The Invasion Of The Trust Snatchers

My colleague Kristina is one hearty soul. Hardy, too. Following an intense morning, Kristina and I ventured out on our weekly errands. I was in a so-so mood. I've spent the weekday mornings shuttling back and forth between Children's Memorial Hospital and have a lot on my mind. Kristina was all sunshine. Bouncy pigtails, rosy cheeks and a contagious smile. At every destination she used the name of the staff-person helping us in an affirming sentence about the positive impact they were making on her morning. Who was impacting whose morning? After leaving our third destination, I joked that a little bluebird was going to come land on her shoulder and whistle her a tune. Funny- a man wandered, meandered really, through the parking lot at just that moment whistling like Thelonious Monk was present in his head. We laughed - she thought that I was trying to tell her that the man whistling was going to land on her shoulder, which would squish her, but she really enjoyed the promise of perhaps becoming a Snow, Cinderella, Aurora or even Ariel.

For the rest of the day I let her morning influence my outlook on everything and everyone. It was a glorious day. I had an afternoon date planned with my adorably entertaining son. I picked him up and went to Trader Joe's for a few dinner necessities and was enthralled with his tales of his analysis of the age of the Joker in the last Batman film (which he has not seen) based on overhearing the Joker's voice. (For the curious: he assessed the Joker as being 36 years old and thinks that if he had been 40 like, gasp, me, his voice would have been significantly deeper. His words.) On the way out of the store, not quite through the exit, the woman in front of me abruptly bent over. Rapt with my son's big brown eyes and curious tales, I waited politely for her to pick up or do whatever it was that brought her to the ground. But then I was pinned from behind by a very tall and, let's say thick, male...while she simultaneously stumbled back toward me. Again, trying to set a good example, I sweetly explained to the man behind me that there was a log-jam at the exit and that I was sorry for blocking his way. Hmm. No expression. Funny too that, for being Chicago, this guy wasn't irritated at all that the woman in front of me was still fumbling around for who knows what.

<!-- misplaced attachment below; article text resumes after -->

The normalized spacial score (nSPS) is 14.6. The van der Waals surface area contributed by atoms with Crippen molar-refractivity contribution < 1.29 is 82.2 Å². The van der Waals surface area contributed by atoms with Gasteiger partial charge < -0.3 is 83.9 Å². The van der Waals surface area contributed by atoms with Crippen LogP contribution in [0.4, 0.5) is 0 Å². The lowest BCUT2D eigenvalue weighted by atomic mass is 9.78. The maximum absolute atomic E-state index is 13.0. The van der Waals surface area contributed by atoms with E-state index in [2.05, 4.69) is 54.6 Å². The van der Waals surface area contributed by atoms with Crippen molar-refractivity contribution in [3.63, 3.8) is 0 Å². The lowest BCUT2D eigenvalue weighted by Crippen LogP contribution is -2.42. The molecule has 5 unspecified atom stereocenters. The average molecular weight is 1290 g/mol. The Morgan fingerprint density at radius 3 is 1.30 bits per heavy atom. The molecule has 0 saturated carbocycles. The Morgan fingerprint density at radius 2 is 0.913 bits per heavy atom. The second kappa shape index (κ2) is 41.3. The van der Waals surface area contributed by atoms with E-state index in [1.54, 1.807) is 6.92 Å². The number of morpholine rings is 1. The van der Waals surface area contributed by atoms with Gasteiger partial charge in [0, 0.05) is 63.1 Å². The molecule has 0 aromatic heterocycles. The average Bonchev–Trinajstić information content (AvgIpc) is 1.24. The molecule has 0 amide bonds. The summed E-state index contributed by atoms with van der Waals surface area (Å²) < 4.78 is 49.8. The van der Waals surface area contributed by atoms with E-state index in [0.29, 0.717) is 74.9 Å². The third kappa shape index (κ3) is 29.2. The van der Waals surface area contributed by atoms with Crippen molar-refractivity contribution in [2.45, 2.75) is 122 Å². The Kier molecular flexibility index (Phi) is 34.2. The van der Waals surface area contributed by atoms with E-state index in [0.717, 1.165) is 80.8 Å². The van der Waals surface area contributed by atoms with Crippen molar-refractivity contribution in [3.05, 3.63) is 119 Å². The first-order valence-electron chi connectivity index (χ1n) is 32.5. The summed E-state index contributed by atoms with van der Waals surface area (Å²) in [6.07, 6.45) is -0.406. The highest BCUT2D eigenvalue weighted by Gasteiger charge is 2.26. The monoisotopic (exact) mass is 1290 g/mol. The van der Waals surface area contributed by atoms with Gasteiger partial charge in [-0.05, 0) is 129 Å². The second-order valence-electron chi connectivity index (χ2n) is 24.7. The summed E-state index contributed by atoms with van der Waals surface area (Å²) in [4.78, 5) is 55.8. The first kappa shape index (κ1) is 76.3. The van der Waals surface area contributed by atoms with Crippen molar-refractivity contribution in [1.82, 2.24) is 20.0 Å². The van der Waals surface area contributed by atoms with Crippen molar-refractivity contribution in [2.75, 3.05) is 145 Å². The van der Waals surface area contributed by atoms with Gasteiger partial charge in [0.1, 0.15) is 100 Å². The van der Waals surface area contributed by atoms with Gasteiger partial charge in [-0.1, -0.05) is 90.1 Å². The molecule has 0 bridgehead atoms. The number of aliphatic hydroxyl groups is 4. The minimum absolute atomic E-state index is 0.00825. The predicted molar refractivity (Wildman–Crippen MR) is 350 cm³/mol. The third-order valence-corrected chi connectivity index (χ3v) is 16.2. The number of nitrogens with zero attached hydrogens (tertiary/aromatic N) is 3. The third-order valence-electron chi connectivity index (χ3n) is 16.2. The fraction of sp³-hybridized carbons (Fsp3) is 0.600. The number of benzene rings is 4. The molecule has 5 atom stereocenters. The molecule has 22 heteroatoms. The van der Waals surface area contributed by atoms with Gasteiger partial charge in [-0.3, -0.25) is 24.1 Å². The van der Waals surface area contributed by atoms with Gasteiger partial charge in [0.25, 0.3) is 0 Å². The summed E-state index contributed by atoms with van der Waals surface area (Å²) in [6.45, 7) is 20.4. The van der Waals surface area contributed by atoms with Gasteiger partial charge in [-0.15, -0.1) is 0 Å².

The fumble was mine. Oldest scam in the book, says my husband. My wallet was gone, and thanks to email and text alerts from one of my banks, I was able to instantaneously begin the anguishing process of figuring out what exactly they had made away with and locking down the flood gates that were apparently flowing freely around the Target on Peterson Ave. within 30 minutes of the squeeze-play. Hindsight, right? I knew at my core that something was off about the entire moment at store's exit, but I didn't, couldn't, wouldn't, take my attention off of the little guy that needed it most.

So back to Princess Kristina. She shoulders every ounce of everything else that needed my attention that afternoon- including having take-out dinner delivered to my house- and leaves me to make a zillion phone calls and start begging Driver's Services to believe that I am me so that I could make my rounds of the local banks and set everything right again with my identity. Which I think is now secure once again. And all of this is in the last 25.3 hours.

I know our heroine whistled while she worked. I didn't. I'm mad and sad and glad. I'm mad at myself for being so lazy with the location of my wallet. I'm sad that my son was exposed to a violating experience in a place that has become so familiar. I'm glad that it's been just a day and it's just about behind me. And I would whistle but I might get more wrinkles. I bounce between a calm recognition that no one can steal my happiness by lifting my wallet, and a commando consideration of busting into Target and demanding to see the security camera footage of this couple spending thousands of dollars in the matter of minutes and, damn it, why wasn't identification requested or the signatures compared when the total of each transaction was over $300 a pop?

Sigh. I am home safe. My family is about the house having their own fun. My family further afar was there for me when I needed to cry in private (in my car, via cell phone.) I have friends on their way over. It's all good.

But Dear Thieves- I hope you slept well last night on the high of your score. And I hope you sleep well tonight absolved of any guilt you have over making my son feel nervous about criminals out among us (no honey, they don't all look like cartoon criminals with a 5 o'clock shadow and a bag of cash.) And I hope you dance joyously to the 3 songs you were able to buy online. And I hope the screen on the TV you bought is really big and that you can afford the cable bill to go with it. Maybe you have kids and you brought a smile to their faces. Have a good night, Thieves. I'd say I'll see you around but I suspect we may not be headed for the same place. I'll be over here doing the best work I can for my family, my friends and my community. Maybe I'll even be able to help you someday.